Mass Schedule – Week of Trinity XXI (November 9, 2014)
11, St. Martin, Bishop of Tours
15, St. Albert the Great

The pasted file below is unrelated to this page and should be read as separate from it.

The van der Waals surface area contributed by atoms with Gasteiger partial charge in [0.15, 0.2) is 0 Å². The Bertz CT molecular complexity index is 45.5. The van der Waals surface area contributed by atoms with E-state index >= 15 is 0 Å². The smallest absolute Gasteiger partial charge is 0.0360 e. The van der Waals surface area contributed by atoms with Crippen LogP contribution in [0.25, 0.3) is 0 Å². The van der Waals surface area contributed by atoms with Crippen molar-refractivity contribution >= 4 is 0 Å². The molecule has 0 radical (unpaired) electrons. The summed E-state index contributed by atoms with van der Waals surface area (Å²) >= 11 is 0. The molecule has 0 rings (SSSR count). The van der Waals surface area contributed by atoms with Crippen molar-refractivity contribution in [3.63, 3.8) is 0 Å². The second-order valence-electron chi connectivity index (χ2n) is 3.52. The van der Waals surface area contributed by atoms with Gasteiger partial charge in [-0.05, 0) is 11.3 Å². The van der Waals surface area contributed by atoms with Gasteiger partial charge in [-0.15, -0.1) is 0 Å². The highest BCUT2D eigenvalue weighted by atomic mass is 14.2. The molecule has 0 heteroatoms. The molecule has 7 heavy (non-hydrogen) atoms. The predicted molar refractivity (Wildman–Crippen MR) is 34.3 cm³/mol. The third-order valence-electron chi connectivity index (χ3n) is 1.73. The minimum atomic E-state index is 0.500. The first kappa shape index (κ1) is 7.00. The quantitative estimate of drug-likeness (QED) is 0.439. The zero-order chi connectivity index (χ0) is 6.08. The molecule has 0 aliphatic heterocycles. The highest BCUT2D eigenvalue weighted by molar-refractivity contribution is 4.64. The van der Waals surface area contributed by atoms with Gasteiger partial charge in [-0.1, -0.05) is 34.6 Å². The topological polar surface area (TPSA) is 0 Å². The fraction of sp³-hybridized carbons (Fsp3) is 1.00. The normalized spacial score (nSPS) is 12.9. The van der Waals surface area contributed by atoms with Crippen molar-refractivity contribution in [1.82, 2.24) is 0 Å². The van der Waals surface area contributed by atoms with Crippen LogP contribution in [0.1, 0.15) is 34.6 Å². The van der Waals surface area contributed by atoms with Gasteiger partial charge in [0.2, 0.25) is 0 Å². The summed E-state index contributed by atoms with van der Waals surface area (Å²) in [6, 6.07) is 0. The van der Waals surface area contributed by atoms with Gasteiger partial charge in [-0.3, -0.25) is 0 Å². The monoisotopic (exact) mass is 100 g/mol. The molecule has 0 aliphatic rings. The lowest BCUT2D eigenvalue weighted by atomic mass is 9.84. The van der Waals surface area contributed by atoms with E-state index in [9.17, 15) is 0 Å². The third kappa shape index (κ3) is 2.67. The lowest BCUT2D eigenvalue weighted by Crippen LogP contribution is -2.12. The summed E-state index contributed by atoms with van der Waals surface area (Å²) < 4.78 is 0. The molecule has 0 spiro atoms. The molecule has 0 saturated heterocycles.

+ Martin was born around 330 of pagan parents. His father was a soldier, who enlisted Martin in the army at the age of fifteen. One winter day he saw an ill-clad beggar at the gate of the city of Amiens. Martin had no money to give, but he cut his cloak in half and gave half to the beggar. (Paintings of the scene, such as that by El Greco, show Martin, even without the cloak, more warmly clad than the beggar, which rather misses the point.) In a dream that night, Martin saw Christ wearing the half-cloak. He had for some time considered becoming a Christian, and this ended his wavering. He was promptly baptized. At the end of his next military campaign, he asked to be released from the army, saying: “Hitherto I have faithfully served Caesar. Let me now serve Christ.” He was accused of cowardice, and offered to stand unarmed between the contending armies. He was imprisoned, but released when peace was signed. He became a disciple of Hilary of Poitiers a chief opponent in the West of the Arians, who denied the full deity of Christ, and who had the favor of the emperor Constantius. Returning to his parents’ home in Illyricum, he opposed the Arians with such effectiveness that he was publicly scourged and exiled. He was subsequently driven from Milan, and eventually returned to Gaul. There he founded the first monastery in Gaul, which lasted until the French Revolution. In 371 he was elected bishop of Tours. His was a mainly pagan diocese, but his instruction and personal manner of life prevailed. In one instance, the pagan priests agreed to fell their idol, a large fir tree, if Martin would stand directly in the path of its fall. He did so, and it missed him very narrowly. When an officer of the Imperial Guard arrived with a batch of prisoners who were to be tortured and executed the next day, Martin intervened and secured their release. In the year 384, the heretic (Gnostic) Priscillian and six companions had been condemned to death by the emperor Maximus. The bishops who had found them guilty in the ecclesiastical court pressed for their execution. Martin contended that the secular power had no authority to punish heresy, and that the excommunication by the bishops was an adequate sentence. In this he was upheld by Ambrose, Bishop of Milan. He refused to leave Treves until the emperor promised to reprieve them. No sooner was his back turned than the bishops persuaded the emperor to break his promise; Priscillian and his followers were executed. This was the first time that heresy was punished by death. Martin was furious, and excommunicated the bishops responsible. But afterwards, he took them back into communion in exchange for a pardon from Maximus for certain men condemned to death, and for the emperor’s promise to end the persecution of the remaining Priscillianists. He never felt easy in his mind about this concession, and thereafter avoided assemblies of bishops where he might encounter some of those concerned in this affair. He died on or about 11 November 397 (my sources differ) and his shrine at Tours became a sanctuary for those seeking justice.The Feast of Martin, a soldier who fought bravely and faithfully in the service of an earthly sovereign, and then enlisted in the service of Christ, is also the day of the Armistice which marked the end of the First World War. On it we remember those who have risked or lost their lives in what they perceived as the pursuit of justice and peace.